Wildlife recording is quickly becoming a main passion of mine. The process of searching out interesting species, making notes, creating records and contributing in some small way to our understanding of nature proving to be a fulfilling way of making use of time outside.
Before digging into the subject in a little more detail on this blog, I wanted to cover the basics first and take a closer look and just what makes up a wildlife record…
The importance of wildlife recording
The importance of wildlife recording, or biological recording, to use the proper lingo, cannot be understated. Citizen science and the records generated by naturalists across the UK help inform conservation action by monitoring the abundance and distribution of wildlife, revealing expansions and of course, bringing to light declines too. They help paint a picture of how wildlife is faring on a national level but, closer to home, highlight local trends too, helping conservationists, organisations and researchers to target effort where it is needed most.
What is a wildlife record?
Whether we’re talking plants, insects, birds or a different group entirely, all wildlife records have a few main components:
The name of the plant or animal you’ve spotted and identified. If you’re unsure what you’ve seen, an identification to family level may suffice – the great thing these days is that there are plenty of people out there ready to help identify your finds.
A picture speaks a thousand words and photographs help verifiers and county recorders confirm the species you’ve seen. Images are not always needed but for tricky species, they’re a big help.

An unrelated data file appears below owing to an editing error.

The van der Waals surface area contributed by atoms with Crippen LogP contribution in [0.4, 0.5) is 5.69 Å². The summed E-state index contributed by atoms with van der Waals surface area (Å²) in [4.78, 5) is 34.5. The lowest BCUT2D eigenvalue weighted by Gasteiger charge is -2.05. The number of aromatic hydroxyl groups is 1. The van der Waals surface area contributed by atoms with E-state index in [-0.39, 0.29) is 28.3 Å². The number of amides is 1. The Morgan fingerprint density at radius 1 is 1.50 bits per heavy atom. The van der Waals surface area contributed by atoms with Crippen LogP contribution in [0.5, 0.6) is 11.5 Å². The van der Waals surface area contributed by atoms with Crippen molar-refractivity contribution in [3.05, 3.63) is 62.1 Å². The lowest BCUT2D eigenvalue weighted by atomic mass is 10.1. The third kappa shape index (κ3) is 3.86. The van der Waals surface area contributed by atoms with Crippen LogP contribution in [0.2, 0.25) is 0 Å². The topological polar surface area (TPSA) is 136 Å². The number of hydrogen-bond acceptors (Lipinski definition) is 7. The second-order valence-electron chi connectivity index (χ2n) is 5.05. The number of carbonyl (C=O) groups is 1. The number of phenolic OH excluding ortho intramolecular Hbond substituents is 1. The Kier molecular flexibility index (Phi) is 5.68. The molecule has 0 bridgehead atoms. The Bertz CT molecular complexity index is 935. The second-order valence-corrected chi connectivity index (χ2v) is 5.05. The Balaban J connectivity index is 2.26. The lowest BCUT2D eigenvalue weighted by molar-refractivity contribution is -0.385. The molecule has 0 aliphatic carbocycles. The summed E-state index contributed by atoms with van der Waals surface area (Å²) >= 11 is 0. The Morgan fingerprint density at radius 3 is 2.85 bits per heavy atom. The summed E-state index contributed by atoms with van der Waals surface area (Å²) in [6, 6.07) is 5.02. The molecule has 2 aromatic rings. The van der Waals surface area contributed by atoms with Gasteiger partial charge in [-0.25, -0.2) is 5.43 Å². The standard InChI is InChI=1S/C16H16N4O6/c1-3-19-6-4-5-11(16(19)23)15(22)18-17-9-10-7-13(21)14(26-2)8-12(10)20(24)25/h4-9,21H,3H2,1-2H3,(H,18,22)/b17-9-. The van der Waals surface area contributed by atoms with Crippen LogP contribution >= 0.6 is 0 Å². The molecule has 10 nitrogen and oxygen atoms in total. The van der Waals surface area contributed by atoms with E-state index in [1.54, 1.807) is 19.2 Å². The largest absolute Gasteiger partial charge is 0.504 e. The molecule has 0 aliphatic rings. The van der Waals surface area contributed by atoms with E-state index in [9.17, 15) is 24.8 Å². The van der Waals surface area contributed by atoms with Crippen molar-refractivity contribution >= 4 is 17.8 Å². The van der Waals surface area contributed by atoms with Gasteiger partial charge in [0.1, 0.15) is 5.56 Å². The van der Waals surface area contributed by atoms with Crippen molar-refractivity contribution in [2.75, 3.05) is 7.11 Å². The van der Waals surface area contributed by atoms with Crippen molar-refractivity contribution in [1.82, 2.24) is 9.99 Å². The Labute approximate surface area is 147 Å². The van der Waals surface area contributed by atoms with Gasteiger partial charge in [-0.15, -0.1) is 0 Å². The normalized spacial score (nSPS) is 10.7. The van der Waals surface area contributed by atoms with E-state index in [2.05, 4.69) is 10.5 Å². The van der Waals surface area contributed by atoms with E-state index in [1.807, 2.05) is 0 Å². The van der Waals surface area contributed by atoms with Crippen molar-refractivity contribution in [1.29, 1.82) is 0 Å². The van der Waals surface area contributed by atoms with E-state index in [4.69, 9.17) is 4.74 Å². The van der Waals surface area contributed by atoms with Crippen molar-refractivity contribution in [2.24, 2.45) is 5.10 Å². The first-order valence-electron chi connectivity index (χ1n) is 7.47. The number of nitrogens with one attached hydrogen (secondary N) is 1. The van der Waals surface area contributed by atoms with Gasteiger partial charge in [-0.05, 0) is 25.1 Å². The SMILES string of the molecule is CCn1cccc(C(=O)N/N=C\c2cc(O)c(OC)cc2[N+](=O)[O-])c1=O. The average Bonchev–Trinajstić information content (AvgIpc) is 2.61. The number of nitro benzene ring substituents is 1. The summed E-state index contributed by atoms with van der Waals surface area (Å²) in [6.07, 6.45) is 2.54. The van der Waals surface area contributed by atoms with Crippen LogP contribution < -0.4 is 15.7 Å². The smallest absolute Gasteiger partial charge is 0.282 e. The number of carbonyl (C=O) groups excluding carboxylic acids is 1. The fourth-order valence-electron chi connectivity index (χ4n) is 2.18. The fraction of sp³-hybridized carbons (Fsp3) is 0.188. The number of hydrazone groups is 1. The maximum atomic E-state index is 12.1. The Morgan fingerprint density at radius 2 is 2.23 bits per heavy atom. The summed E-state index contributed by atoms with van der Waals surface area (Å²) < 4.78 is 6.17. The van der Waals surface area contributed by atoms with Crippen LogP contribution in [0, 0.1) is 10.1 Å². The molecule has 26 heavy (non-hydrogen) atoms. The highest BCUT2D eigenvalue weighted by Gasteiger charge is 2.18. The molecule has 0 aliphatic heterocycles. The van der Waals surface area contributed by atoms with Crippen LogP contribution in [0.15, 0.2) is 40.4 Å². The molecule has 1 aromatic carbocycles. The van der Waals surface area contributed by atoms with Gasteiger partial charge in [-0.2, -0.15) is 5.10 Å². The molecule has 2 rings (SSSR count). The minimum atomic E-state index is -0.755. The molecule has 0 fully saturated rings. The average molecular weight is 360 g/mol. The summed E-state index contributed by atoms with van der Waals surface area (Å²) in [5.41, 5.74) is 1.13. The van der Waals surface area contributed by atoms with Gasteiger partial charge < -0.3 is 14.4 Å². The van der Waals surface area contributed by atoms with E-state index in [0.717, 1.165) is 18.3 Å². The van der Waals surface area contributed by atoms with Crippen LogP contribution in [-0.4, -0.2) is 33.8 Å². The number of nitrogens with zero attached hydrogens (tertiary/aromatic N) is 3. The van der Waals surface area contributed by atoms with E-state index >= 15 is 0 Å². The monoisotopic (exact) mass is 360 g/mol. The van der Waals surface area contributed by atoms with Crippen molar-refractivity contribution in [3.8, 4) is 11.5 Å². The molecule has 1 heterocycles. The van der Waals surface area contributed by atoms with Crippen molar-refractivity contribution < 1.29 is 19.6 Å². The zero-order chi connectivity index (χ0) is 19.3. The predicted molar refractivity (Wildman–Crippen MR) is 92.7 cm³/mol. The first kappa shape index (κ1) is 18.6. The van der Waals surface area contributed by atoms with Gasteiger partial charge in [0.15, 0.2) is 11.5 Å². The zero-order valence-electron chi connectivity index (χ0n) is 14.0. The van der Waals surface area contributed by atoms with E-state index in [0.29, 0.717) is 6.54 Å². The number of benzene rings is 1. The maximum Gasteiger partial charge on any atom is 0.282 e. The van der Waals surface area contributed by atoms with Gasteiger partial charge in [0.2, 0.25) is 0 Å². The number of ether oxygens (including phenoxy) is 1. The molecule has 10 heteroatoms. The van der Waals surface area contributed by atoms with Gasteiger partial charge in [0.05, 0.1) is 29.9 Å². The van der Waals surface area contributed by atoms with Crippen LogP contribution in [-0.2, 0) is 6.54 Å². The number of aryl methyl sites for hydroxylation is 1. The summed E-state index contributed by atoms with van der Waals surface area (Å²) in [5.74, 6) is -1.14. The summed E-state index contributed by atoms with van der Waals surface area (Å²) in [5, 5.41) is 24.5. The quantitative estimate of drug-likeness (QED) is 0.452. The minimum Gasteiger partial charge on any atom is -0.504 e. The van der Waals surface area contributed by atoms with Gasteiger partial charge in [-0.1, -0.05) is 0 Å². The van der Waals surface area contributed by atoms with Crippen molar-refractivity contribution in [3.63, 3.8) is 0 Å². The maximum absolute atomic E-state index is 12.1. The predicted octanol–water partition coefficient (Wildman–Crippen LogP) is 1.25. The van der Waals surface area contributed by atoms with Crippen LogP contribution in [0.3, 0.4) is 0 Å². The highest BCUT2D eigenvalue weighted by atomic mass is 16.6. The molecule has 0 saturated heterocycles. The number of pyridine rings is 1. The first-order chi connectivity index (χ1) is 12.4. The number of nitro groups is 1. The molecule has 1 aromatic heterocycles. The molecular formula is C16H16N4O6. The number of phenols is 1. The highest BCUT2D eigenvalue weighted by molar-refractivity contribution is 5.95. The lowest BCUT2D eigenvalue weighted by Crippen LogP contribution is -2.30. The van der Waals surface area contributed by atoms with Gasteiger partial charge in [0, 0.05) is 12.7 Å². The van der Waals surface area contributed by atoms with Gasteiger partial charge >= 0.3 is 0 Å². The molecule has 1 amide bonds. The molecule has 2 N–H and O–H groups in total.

The place at which you spotted your plant or animal. An accurate grid reference is the most important factor here and generally, it is best to be as specific as possible. For many species, a six-figure grid reference is a good starting point.
Grid Reference Finder is an excellent tool to help with this.
The date on which you made your wildlife observation.
Your name, in full. Or least written in a way that you would like to be displayed when your record is used elsewhere. Usernames and nicknames can sometimes be an issue for those looking to use your records so it is best to stick to writing your name in full.
What else could you record?
Depending on how thorough you wish to be, there are many other things you could note when creating your wildlife record. Additional informal is a great way to maximise the value of your sighting. Some things you might wish to include are:
How many of your plant or animal did you see? Was it a single individual, or twenty? Information such as this is very important when it comes to assessing local and national populations.
Only applicable with some taxa but useful to note. If you spotted an insect, was it an adult or was it in its larval stage? If a plant, was it flowering, in seed or vegetative?
Knowing more about the site at which you spotted your plant or animal is really useful. You may which to stay broad, for example by stating ‘woodland’ or may specify further, coniferous or wet woodland for example.
Anything else you observed while recording your plant or animal. If, for example, you’re recording a pollinator, what kind of plant was it feeding on? If a fungus, was it growing on a particular kind of tree?
What to do with your wildlife records?
Knowing what to do with your wildlife records is a different kettle of fish entirely. Biological recording in general is a bit of a minefield and plenty of websites, apps and organisations welcome the submission of your valuable records. Generally, there are a handful of really good options for wildlife recorders in the UK, but we’ll cover those further in another blog…